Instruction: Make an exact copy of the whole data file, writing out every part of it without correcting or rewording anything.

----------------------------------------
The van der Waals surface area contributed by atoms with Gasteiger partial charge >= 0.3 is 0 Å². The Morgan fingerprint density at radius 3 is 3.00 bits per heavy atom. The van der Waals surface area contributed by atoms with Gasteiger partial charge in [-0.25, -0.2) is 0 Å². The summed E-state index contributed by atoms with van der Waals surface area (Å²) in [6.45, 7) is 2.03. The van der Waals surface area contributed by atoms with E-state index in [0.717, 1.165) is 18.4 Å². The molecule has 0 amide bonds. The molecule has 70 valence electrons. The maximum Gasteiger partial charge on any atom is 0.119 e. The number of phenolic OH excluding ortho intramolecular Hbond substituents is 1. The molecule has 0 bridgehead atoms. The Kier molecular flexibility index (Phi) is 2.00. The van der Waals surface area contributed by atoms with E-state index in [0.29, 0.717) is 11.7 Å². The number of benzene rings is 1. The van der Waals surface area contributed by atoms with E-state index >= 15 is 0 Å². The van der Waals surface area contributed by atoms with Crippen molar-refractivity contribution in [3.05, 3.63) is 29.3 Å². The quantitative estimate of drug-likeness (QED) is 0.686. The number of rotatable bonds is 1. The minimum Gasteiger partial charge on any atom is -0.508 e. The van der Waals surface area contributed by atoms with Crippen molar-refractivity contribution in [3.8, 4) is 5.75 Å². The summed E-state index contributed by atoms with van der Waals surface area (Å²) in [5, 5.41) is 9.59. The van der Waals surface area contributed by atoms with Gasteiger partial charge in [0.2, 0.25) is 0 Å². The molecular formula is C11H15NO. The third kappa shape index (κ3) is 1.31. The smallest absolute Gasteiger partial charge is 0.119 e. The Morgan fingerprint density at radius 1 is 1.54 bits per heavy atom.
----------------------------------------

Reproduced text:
The van der Waals surface area contributed by atoms with Gasteiger partial charge >= 0.3 is 0 Å². The Morgan fingerprint density at radius 3 is 3.00 bits per heavy atom. The van der Waals surface area contributed by atoms with Gasteiger partial charge in [-0.25, -0.2) is 0 Å². The summed E-state index contributed by atoms with van der Waals surface area (Å²) in [6.45, 7) is 2.03. The van der Waals surface area contributed by atoms with E-state index in [0.717, 1.165) is 18.4 Å². The molecule has 0 amide bonds. The molecule has 70 valence electrons. The maximum Gasteiger partial charge on any atom is 0.119 e. The number of phenolic OH excluding ortho intramolecular Hbond substituents is 1. The molecule has 0 bridgehead atoms. The Kier molecular flexibility index (Phi) is 2.00. The van der Waals surface area contributed by atoms with E-state index in [0.29, 0.717) is 11.7 Å². The number of benzene rings is 1. The van der Waals surface area contributed by atoms with E-state index >= 15 is 0 Å². The van der Waals surface area contributed by atoms with Crippen molar-refractivity contribution in [3.05, 3.63) is 29.3 Å². The quantitative estimate of drug-likeness (QED) is 0.686. The number of rotatable bonds is 1. The minimum Gasteiger partial charge on any atom is -0.508 e. The van der Waals surface area contributed by atoms with Crippen molar-refractivity contribution in [3.8, 4) is 5.75 Å². The summed E-state index contributed by atoms with van der Waals surface area (Å²) in [5, 5.41) is 9.59. The van der Waals surface area contributed by atoms with Gasteiger partial charge in [0.2, 0.25) is 0 Å². The molecular formula is C11H15NO. The third kappa shape index (κ3) is 1.31. The smallest absolute Gasteiger partial charge is 0.119 e. The Morgan fingerprint density at radius 1 is 1.54 bits per heavy atom.